Turning fish soup back into fish: The wicked problem of African Community land rights
Africa’s postcolonial disputes over community land rights are a “wicked” problem, not evil, but resistant to resolution. This article investigates three such disputes in Kenya (Endorois, Ogiek and Nubian community) where the African Commission and Court of Human and Peoples’ Rights have determined in the communities’ favour but the implementation is not progressing, both because of opposition by the state and the complex and long-standing nature of the cases. The legal history of colonial trust lands and recent community land legislation is discussed, the three key cases are summarized, and issues of indigenous people’s status, admissibility and respondent government discussed in relation to the UN Declarations on Rights of Indigenous Peoples (1987), Right to Development (1986), and Land Issues (2009). Practical and political aspects of implementing the determinations are examined, and recommendations proposed.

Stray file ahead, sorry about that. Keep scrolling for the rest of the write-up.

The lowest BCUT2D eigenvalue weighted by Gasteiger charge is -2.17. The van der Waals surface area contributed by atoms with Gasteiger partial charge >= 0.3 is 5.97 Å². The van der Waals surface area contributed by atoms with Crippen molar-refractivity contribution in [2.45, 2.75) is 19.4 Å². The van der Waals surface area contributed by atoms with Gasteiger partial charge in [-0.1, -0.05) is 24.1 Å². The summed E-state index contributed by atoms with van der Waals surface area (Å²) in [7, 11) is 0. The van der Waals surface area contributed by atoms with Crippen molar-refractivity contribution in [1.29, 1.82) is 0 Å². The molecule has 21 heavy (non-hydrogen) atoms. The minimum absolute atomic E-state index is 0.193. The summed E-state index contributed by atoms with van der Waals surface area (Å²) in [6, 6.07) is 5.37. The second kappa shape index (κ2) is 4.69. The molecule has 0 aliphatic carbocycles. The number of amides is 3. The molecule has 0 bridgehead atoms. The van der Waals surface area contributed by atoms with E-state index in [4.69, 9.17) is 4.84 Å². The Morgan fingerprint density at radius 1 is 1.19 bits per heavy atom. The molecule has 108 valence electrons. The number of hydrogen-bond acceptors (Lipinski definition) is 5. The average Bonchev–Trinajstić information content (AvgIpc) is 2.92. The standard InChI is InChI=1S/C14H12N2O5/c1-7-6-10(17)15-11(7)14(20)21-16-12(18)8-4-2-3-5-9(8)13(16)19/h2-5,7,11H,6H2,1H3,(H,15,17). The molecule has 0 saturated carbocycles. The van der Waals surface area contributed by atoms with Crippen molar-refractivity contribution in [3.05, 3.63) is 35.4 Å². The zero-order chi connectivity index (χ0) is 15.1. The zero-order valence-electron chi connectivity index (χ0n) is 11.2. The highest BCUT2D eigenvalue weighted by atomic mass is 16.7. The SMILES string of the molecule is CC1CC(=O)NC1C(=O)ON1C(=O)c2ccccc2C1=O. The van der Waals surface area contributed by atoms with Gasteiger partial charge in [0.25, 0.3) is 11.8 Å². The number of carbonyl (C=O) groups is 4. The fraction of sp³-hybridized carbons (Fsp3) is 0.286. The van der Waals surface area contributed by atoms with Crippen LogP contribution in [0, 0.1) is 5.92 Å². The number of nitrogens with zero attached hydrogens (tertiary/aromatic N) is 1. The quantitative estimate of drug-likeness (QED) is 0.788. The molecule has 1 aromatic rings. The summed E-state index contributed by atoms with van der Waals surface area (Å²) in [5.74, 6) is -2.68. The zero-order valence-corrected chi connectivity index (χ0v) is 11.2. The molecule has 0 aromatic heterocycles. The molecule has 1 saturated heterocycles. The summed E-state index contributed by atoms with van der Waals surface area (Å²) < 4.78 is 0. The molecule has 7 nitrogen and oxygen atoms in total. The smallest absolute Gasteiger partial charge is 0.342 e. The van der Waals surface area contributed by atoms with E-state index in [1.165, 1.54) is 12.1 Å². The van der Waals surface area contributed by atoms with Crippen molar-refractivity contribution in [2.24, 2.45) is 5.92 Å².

Keywords: Indigenous people’s rights; Endorois; Ogiek; Nubian community; Kibera; land law reform; African Union enforcement.